How I find out about an artist is almost as memorable as the first time listening to them. Freshman year of high school, I borrowed a CD called “Take Action!” a sampler put out by Subcity and Hopeless Records, from a kid named Kevin Dever who sat at my lunch table. From it, I discovered two of my all-time favorite bands, Fifteen, and The Weakerthans and discovered countless more through the labels.
Similarly, I’ll never forgot how I learned about Anthony da Costa. I was at the Philadelphia Folk Festival a couple years ago wandering around the top of the hill looking for something to eat. I saw Steve Poltz near the ice cream stand and decided to introduce myself.
“Hey, Steve! I’m Shaun Smith from The High Note. We’re supposed to talk for a podcast tomorrow. I’m looking forward to it,” I said.
“Oh, who are you?” Steve said as he actually scratched his head with a look of genuine confusion. “Oh right, I remember. Nice to meet you. This is my friend Anthony da Costa. You should interview him. He’s an amazing songwriter.”
I never did interview da Costa but I’ll never forget that encounter and when I saw his album was released earlier this year, I decided to check it out.
“Feet On The Dashboard” is the ninth full-length album from the Nashville, Tennessee-based musician. Released March 27 via AntiFragile Music, the 11 songs and 47 minutes drive da Costa’s soulful voice with the courtesy of a southern gentleman and energy of an indie rocker.
This album came with the help of production by Kenneth Pattengale of The Milk Carton Kid, Grammy award-winning engineer Matt Ross-Spang and The Roots bassist Owen Biddle who is also featured on the album.
The album sets out with the title track that tells the tale of a broke young couple who are hitting the road and trying to make it work, even though in reality it’s nothing like they imagined it would be. That’s OK, because fueled by their love and bohemian spirit, there will always be gas in the tank.
“Every time I drive down a lost highway
I know, it won’t always be that way
You’ll be on the passenger side playing DJ
Feet on the dashboard,
I’ll try not laugh, I’ll try not to cry
When I wonder ‘oo God how is she still mine’
And even as you slowly drift to sleep’
I’ll keep my foot on the gas, I’m in this deep
I’m going to make this last.”
“Feet On The Dashboard,” Anthony da Costa
The songwriter’s indie rock energy burns through tracks like “Sooner Than Later,” which was the first single from the album. It features fuzzed-out guitar riffs and a tonal solo while the drums feverishly keep pace with da Costa’s story.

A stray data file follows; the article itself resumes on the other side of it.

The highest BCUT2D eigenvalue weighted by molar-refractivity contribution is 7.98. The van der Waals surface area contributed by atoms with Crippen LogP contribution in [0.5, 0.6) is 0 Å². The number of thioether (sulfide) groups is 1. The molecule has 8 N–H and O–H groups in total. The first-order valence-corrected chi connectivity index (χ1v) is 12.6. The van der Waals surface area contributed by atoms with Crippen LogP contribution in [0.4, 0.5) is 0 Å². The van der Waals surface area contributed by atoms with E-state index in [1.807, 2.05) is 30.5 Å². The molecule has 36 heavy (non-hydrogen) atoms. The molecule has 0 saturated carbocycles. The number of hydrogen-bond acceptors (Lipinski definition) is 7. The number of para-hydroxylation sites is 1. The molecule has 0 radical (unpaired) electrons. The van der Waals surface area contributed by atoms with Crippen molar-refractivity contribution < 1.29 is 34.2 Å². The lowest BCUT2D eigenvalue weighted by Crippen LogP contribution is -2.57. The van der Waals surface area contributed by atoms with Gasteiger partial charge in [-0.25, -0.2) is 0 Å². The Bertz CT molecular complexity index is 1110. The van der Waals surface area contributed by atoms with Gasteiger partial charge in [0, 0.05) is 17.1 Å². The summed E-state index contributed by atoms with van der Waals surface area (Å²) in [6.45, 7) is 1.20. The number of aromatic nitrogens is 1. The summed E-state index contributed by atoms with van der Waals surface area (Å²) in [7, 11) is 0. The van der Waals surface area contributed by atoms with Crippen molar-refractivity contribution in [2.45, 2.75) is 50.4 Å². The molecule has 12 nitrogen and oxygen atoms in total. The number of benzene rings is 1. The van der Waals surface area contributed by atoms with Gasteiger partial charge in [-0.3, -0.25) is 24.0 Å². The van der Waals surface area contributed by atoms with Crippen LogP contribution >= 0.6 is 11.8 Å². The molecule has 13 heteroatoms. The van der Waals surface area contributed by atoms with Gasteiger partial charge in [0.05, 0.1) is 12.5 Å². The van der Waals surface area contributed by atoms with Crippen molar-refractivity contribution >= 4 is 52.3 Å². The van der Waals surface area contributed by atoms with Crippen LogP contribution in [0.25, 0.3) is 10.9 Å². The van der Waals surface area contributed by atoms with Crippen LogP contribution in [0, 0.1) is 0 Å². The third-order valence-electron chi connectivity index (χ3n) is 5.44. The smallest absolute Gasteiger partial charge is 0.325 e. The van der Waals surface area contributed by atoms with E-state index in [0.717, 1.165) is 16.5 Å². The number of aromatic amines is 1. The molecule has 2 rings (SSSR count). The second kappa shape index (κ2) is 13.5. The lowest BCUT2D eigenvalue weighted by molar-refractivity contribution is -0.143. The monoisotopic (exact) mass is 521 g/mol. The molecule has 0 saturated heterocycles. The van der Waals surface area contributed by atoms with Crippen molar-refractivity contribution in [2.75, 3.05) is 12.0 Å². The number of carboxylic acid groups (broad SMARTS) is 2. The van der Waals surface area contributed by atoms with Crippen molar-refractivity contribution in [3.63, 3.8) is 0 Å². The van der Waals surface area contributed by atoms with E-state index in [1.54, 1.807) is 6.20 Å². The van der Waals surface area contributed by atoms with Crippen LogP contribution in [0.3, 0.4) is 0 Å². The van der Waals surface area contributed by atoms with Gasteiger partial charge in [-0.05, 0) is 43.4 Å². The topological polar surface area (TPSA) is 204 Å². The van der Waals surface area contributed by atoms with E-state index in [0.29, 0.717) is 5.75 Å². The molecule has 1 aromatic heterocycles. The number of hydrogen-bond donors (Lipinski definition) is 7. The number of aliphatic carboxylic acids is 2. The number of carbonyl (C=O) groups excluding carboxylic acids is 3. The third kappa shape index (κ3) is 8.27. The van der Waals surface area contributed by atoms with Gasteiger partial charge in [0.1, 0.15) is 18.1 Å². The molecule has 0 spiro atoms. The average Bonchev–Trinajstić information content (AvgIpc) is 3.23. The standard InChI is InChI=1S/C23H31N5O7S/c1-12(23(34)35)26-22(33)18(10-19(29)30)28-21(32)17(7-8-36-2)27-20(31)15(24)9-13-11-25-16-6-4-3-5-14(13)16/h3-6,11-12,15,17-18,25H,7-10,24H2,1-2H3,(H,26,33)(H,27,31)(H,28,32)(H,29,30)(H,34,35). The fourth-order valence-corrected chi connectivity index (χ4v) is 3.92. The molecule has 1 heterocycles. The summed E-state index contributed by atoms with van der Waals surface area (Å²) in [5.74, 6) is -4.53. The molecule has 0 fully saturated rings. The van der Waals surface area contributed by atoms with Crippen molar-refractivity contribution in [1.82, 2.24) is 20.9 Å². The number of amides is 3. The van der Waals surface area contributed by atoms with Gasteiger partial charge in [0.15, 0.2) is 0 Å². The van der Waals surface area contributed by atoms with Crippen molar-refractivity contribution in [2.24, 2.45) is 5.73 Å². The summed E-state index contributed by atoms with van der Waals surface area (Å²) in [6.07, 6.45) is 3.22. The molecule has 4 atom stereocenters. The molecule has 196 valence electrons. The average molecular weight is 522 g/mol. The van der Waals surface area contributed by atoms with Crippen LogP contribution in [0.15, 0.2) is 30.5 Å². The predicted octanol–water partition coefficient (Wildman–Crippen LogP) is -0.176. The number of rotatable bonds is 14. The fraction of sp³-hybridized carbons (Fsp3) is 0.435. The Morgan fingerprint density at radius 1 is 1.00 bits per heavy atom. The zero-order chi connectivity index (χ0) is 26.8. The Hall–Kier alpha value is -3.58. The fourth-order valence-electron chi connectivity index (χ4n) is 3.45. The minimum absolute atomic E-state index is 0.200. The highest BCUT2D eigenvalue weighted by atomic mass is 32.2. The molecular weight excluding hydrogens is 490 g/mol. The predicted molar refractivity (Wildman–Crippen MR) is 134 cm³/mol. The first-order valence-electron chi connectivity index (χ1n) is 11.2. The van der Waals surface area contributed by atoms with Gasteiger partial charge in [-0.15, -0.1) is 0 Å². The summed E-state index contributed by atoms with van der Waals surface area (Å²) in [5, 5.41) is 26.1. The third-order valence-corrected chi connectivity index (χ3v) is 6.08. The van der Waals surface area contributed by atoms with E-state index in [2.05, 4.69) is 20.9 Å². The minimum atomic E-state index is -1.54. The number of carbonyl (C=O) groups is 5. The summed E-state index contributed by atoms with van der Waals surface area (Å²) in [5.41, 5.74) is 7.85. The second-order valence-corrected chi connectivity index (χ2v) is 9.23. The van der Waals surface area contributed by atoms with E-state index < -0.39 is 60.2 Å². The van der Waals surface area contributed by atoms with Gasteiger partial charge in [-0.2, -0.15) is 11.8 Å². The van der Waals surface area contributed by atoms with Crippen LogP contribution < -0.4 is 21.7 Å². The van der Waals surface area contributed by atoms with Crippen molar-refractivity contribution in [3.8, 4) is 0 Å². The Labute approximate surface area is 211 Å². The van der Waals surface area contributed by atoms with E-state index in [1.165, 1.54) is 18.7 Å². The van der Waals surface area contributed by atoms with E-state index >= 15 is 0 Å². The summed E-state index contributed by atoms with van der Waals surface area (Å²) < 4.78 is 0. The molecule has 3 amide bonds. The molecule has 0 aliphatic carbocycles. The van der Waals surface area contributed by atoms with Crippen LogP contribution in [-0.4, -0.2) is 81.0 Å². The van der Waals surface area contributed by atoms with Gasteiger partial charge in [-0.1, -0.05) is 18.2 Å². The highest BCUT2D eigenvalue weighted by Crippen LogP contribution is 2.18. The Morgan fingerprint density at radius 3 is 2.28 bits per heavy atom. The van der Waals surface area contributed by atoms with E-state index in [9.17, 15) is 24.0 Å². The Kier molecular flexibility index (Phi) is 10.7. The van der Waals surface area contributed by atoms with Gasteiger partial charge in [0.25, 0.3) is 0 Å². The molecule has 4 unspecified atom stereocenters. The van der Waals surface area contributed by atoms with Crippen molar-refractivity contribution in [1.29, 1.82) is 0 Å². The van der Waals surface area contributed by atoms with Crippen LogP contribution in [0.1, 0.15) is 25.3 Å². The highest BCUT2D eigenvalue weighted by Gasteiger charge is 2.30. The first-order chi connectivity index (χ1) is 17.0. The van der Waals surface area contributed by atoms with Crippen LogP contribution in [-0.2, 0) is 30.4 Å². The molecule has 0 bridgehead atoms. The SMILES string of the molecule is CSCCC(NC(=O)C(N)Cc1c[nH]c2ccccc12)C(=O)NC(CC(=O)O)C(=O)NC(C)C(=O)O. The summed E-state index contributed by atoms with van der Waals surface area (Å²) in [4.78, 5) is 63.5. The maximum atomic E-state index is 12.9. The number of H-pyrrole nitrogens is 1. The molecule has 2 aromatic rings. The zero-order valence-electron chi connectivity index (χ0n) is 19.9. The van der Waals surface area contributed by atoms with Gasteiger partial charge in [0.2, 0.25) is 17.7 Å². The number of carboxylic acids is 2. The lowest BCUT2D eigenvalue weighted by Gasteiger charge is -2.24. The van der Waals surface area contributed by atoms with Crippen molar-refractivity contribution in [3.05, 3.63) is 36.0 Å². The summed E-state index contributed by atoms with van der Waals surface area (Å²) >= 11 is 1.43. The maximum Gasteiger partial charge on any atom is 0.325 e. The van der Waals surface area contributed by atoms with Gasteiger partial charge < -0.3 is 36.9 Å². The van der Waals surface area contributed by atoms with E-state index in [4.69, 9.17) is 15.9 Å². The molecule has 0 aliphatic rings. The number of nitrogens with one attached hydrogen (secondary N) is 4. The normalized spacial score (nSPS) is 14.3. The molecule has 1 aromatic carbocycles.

Da Costa embodies a youthful spirit on the album but draws from a deeply rooted well when he uses his powerful voice. In addition to his acoustic and guitar work by da Costa, the organ that plays on this album is spot on to match the mood for each song.
He sings about falling in love with domestic bliss on the smooth-rolling blues track “Dreams.” Endangering that romantic union is what causes da Costa so much heartbreak on “Runaway.” This song fits directly into the travel motif that runs through the tracks, which makes sense for a performer who spends his time on the road. Throughout “Feet On The Dashboard,” da Costa uses the road as a metaphor to shift between feelings.
The slow-burning “Thanksgiving,” can stand alone. It’s a devastating track that filters all da Costa’s thoughts through a distortion pedal as he works through them.
The acoustic-led “Ordinary Man” is one of the more tender moments on the album that is matched only by the following breakup ballad “I Felt Nothing,” featuring a guitar solo that made me well up with emotion.
Looking back, da Costa tallies up all the decisions and things that both build and complicate a relationship on “Next To You,” and then gets a little beautifully weird on the musical bridge. I like this departure on the album. He realizes how things can seem so important at the moment seems so insignificant in hindsight.
Channeling his inner Bruce Springsteen, who is revered across the Hudson River from where da Costa grew up, the singer questions the motives of his love on “Not Every Lover.” He takes all the relationship tropes and turns them on their head to fuel his lovesick sentimentality.
Closing with “Waltz,” da Costa compares falling in love to the closely choreographed folk dance. He walks through the steps that brought them together and the feelings that encircle his heart when they embrace.
With “Feet On The Dashboard,” Anthony da Costa invites listeners to travel through his heart to drive around the streets that transport his emotions. With his latest album, da Costa creates a romantic collection of songs that captures the freedom of experiencing the open road with love in the passenger seat.